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Client O/S Update

Prerequisites: Network File Servers, File Replication Servers

Vendors are waking up to the need for decent, large scale operating systems upgrade tools. Unfortunately, due to the "value added" nature of such tools, and the lack of published standards, the various vendors are not sharing or cooperating with one another. It is risky to use these tools even if you think you will always have only one vendor to deal with. In today's business world of mergers and reorgs, single vendor networks become a hodge-podge of conflicting heterogeneous networks overnight.

We started our work on a homogeneous network of systems. Eventually we added a second, and then a third OS to that network. We took about five months adding the second OS. When the third came along, we found that adding it to our network was a simple matter of porting the tools -- it took about a week. Our primary tool was a collection of scripts and binaries that we called Hostkeeper.

Hostkeeper depended on two basic mechanisms; boot time configuration and ongoing maintenance. At boot, the Hostkeeper client contacted the gold server to determine whether it had the latest patches and upgrades applied to its operating system image. This contact was via an NFS filesystem (/is/conf) mounted from the gold server.

We used 'make' for our state engine. Each client always ran 'make' on every reboot. Each OS/hardware platform had a makefile associated with it (/is/conf/bin/Makefile.{platform}). The targets in the makefile were tags that represented either our own internal revision levels or patches that made up the revision levels. We borrowed a term from the aerospace industry -- "block 00" was a vanilla machine, "block 10" was with the first layer of patches installed, and so on. The Makefiles looked something like this:

block00: localize
block10: block00 14235-43 xdm_fix01
14235-43 xdm_fix01:
    touch $@
    touch $@

Note the 'touch' commands at the end of each patch stanza; this prevented 'make' from running the same stanza on the same machine ever again. (We ran 'make' in a local directory where these timestamp files were stored on each machine.)

We had mechanisms that allowed us to manage custom patches and configuration changes on selected machines. These were usually driven by environment variables set in /etc/environment or the equivalent.

The time required to write and debug a patch script and add it to the makefile was minimal compared to the time it would have taken to apply the same patch to over 200 clients by hand, then to all new machines after that. Even simple changes, such as configuring a client to use a multi-headed display, were scripted. This strict discipline allowed us to exactly recreate a machine in case of disaster.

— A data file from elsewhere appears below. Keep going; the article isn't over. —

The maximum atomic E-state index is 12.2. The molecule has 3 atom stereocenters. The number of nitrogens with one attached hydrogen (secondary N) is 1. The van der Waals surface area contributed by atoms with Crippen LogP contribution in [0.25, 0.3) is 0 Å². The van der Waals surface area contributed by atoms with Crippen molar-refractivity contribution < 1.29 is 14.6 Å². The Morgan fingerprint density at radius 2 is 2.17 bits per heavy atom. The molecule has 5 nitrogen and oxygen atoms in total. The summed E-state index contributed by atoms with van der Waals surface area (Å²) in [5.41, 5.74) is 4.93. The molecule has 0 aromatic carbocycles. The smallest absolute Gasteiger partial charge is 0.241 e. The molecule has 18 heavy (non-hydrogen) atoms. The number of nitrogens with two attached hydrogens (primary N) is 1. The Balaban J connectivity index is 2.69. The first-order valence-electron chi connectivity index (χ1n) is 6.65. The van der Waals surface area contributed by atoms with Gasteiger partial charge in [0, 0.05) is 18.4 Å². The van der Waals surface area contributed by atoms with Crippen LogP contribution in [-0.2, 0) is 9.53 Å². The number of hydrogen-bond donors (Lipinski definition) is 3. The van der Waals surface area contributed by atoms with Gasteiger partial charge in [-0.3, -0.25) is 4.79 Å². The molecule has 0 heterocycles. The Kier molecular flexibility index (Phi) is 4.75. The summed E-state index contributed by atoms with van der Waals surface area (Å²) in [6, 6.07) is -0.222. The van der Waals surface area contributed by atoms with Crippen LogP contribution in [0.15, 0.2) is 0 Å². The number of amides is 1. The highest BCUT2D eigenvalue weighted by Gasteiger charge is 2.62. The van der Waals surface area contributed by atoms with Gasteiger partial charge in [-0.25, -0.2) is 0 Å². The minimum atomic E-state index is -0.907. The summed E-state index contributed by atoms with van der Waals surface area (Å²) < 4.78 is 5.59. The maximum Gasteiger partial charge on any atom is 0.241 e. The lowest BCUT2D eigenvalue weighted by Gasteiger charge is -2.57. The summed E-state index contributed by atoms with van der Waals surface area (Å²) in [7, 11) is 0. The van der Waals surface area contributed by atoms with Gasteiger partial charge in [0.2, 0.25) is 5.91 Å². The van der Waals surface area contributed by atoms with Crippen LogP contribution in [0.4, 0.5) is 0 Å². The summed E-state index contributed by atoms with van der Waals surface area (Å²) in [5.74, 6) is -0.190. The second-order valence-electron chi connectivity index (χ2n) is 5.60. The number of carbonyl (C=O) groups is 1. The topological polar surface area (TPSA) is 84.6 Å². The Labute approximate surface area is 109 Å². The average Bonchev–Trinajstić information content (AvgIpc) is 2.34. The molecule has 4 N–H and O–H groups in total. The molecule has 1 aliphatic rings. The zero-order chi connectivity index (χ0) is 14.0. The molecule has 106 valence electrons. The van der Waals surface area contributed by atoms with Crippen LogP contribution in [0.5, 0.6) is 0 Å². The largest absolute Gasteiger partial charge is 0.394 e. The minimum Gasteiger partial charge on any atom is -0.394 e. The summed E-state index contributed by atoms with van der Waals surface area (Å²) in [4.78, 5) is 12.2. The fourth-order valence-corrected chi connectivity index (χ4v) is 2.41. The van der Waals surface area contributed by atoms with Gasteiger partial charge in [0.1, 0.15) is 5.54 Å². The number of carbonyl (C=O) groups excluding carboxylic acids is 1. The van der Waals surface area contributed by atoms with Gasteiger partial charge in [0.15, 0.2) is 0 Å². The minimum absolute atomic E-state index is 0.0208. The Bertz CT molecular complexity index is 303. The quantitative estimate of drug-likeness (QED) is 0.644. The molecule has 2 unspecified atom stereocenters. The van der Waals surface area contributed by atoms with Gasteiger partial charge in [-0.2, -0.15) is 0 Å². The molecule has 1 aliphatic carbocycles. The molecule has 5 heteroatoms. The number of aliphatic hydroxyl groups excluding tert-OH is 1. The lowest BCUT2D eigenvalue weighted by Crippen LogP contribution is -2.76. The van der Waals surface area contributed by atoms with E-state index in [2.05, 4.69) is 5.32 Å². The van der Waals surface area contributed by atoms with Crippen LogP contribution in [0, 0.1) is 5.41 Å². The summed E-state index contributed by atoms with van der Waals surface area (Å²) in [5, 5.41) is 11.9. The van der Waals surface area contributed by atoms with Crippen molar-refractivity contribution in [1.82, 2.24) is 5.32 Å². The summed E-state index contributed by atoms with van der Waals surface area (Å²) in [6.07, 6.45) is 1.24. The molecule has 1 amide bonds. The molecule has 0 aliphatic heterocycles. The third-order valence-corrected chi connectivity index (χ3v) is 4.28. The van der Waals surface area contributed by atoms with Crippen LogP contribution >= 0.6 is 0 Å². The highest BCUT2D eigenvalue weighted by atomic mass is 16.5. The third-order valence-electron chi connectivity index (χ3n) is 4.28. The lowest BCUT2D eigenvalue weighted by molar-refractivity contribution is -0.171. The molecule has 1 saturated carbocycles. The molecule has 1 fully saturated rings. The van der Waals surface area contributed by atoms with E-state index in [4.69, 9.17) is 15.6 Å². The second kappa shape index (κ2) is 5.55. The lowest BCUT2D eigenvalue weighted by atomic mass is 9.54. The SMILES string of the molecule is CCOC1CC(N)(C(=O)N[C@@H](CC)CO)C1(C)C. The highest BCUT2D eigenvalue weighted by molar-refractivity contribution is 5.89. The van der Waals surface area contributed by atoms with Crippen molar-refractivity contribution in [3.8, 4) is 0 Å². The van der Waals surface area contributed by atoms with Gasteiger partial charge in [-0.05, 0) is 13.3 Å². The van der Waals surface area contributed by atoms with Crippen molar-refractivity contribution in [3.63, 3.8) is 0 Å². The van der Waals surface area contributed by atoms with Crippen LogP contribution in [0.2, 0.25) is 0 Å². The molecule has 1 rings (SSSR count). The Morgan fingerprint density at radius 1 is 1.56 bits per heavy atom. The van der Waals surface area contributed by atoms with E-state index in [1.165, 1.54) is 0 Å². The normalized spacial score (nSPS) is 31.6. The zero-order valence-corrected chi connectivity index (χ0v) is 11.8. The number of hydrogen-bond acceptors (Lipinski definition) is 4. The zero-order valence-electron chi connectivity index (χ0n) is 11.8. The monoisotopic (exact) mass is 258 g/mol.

For operating systems which provided a patch mechanism like 'pkgadd', these scripts were easy to write. For others we had our own methods. These days we would probably use RPM for the latter [rpm] .

You may recognize many of the functions of 'cfengine' in the above description [burgess] . At the time we started on this project, 'cfengine' was in its early stages of development, though we were still tempted to use it. In retrospect, the one feature missing from cfengine is some form of lifetime history of ordered changes -- what we're using those 'touch' commands for in 'make'. Attempts since then to use cfengine for this sort of deterministic control have shown us that it's a syntactic issue; the semantics of 'make' are a better fit. Cfengine is better suited for partially converging machines from an unknown state, this 'make' technique (or something similar) requires less mental gymnastics to predict what will happen when you run it, but requires that you start machines from a known image, which we always do [turing].

One tool that bears closer scrutiny is Sun Microsystems' Autoclient. The Autoclient model can best be described as a dataless client whose local files are a cached mirror of the server. The basic strategy of Autoclient is to provide the client with a local disk drive to hold the operating system, and to refresh that operating system (using Sun's CacheFS feature) from a central server. This is a big improvement over the old diskless client offering from Sun, which overloaded servers and networks with NFS traffic.

A downside of Autoclient is its dependence on Sun's proprietary CacheFS mechanism. Another downside is scalability: Eventually, the number of clients will exceed that which can be supported by one server. This means adding a second server, then a third, and then the problem becomes one of keeping the servers in sync. Essentially, Autoclient does not solve the problem of system synchronization; it delays it. However, this delay may be exactly what the system administrator needs to get a grip on a chaotic infrastructure.


Version Control

Gold Server
Host Install Tools
Ad Hoc Change Tools
Directory Servers
Authentication Servers
Time Synchronization
Network File Servers
File Replication Servers
Client File Access
Client O/S Update
Client Configuration Management
Client Application Management
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© Copyright 1994-2007 Steve Traugott, Joel Huddleston, Joyce Cao Traugott
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